SmartBrief recently spoke with Pat Jones, executive director and CEO of the International Bridge, Tunnel and Turnpike Association, to look back on 2020, a year like no other.
It seems that one of the themes of this year was the importance of flexibility amid rapidly changing circumstances. How has the tolling industry adapted to such a difficult year?
The world experienced dramatic and unprecedented changes with the arrival of the COVID-19 pandemic. The global tolling industry stepped up immediately to keep customers and employees safe and facilities and services open and available for the mobility of emergency response, health care workers and essential supply chains.
The immediate business impacts of the COVID-19 stay-at-home orders hit the tolling industry hard, with traffic volumes down 50% to 80%. Nonetheless, toll facilities were among the most resilient elements of the transportation sector, with activity declines being far greater in public transit, rail and air traffic. This points to the role of our roadway systems and toll facilities as critical infrastructure, not only as a foundation for economic activity in “normal” times, but as a fundamental element of emergency response. Essential workers and goods moved safely and reliably on the roadways and toll facilities from the outset of the pandemic, which was not true of other transportation modes.
Looking ahead to 2021, how should we expect the industry to build upon the success and partial recovery we’ve seen in the second half of 2020?
For everyone facing a long-term pandemic recovery along a very uncertain path, Building Back Better will call for care and flexibility. In the tolling community, the pandemic has accelerated some longer-term plans that would otherwise have rolled out more gradually.Some agencies found they could move more quickly to implement cashless tolling, at a moment when customers were onboard with the concept and inclined to be patient if programs weren’t 100% perfect at first.
- Agencies built back better with improved customer service centers and amenities, better ramp signage, process efficiencies and opportunities to work smarter. Some of them explored ways of catering to infrequent users in an era of increased telecommuting. Others developed customer outreach and communications strategies to ease the worries of users who were still concerned about health and safety.
- The pandemic drives home the need for established and well-exercised business continuity and disaster recovery plans. For example, the Port Authority of New York and New Jersey’s experience with the 9/11 terrorist attacks, the 2003 Northeast electrical power failure and Superstorm Sandy led to development of business continuity plans that were regularly exercised. The result was an organization that was better prepared to communicate, coordinate and collaborate across the agency and with regional partners to advance cogent responses and solutions to changing requirements and problems.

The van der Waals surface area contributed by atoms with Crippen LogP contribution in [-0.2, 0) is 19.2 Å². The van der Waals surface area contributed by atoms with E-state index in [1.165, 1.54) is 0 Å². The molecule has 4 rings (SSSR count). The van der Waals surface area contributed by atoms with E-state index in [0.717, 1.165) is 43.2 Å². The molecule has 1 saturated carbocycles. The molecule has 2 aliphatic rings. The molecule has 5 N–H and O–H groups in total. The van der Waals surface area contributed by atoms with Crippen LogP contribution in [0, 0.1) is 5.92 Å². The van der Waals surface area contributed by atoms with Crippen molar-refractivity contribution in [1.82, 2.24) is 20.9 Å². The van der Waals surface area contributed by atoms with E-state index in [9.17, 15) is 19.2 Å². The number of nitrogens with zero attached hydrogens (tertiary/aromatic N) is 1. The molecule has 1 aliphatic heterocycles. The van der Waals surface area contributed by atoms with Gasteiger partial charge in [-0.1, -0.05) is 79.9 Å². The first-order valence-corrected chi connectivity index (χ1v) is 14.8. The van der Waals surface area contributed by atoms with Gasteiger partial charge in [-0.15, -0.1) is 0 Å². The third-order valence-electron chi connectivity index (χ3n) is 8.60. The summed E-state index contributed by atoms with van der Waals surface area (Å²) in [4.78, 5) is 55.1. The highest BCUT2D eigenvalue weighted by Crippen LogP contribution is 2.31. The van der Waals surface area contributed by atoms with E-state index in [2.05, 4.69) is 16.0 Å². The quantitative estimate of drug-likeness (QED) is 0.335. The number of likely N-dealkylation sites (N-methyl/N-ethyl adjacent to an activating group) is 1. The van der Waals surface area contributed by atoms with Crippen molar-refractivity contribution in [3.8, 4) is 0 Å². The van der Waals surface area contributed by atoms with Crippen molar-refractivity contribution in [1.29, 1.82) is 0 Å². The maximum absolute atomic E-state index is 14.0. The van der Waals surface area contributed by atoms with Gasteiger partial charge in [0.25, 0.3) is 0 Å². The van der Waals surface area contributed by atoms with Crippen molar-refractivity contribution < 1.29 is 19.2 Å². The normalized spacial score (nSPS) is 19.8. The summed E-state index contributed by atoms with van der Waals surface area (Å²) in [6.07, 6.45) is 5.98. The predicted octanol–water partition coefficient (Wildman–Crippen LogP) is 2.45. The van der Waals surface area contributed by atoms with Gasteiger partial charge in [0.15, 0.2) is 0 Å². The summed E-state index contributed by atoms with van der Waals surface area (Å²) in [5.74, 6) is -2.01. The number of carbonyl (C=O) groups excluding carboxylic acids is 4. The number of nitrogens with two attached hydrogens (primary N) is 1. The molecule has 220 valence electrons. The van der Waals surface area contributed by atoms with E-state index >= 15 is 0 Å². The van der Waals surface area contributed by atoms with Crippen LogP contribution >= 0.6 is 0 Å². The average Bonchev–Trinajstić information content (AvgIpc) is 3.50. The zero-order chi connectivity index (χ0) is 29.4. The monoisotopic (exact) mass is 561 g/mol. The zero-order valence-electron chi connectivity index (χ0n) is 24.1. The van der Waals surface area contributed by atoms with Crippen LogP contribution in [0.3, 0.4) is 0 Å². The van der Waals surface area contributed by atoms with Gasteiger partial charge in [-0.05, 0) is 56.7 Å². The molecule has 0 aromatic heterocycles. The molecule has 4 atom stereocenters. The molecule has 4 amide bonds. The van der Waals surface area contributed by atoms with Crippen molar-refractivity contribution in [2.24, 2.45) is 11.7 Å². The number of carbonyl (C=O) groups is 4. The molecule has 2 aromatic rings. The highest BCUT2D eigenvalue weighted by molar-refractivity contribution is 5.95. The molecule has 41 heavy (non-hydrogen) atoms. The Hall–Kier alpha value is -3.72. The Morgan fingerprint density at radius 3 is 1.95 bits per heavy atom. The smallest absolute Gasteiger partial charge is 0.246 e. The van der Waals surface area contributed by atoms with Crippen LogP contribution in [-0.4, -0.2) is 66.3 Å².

- Other changes resulting from the pandemic will take longer to understand and integrate. With many people now telling opinion researchers they enjoy working from home, transportation providers of all kinds will have to understand the implications for service delivery, congestion and revenue.
From mobility as a service to essential road and bridge maintenance and improvements, it’s clear that practical funding is a key element of ensuring people can travel safely and easily. What role does tolling play and why is it such an ideal financing option?
Despite an abundance of uncertainty, there are many things we know confidently about the future. Transportation infrastructure is still in dire need of investment. Highway infrastructure has proven to be a resilient sector of the transportation industry and critical to emergency response and economic recovery. Highways are at the foundation of strong and capable economies at the local, national and global levels. Funding and financing of transportation operations and investment will be challenged by the difficult post-pandemic financial environment that governments and businesses will be facing. Transportation operations and infrastructure will still need a full menu of financing and funding options to get things done. And the global tolling industry will play an essential role as we emerge from the pandemic together — just as it did when the crisis first hit.
We’ve already witnessed the benefits of technology, such as cashless tolling and smartphone apps that allow drivers to manage their accounts conveniently. What technological advances should we expect to see in tolling in the future?
The pandemic certainly accelerated the move to more cashless tolling to keep everyone safe. Looking ahead, IBTTA members are exploring a range of new technologies and applications including the use of connected and automated vehicles, truck platooning, road usage charging, blockchain, innovations in customer management, and more. While the future poses many challenges, we also see many opportunities for our industry to continue delivering mobility around the world through sustainable funding and financing.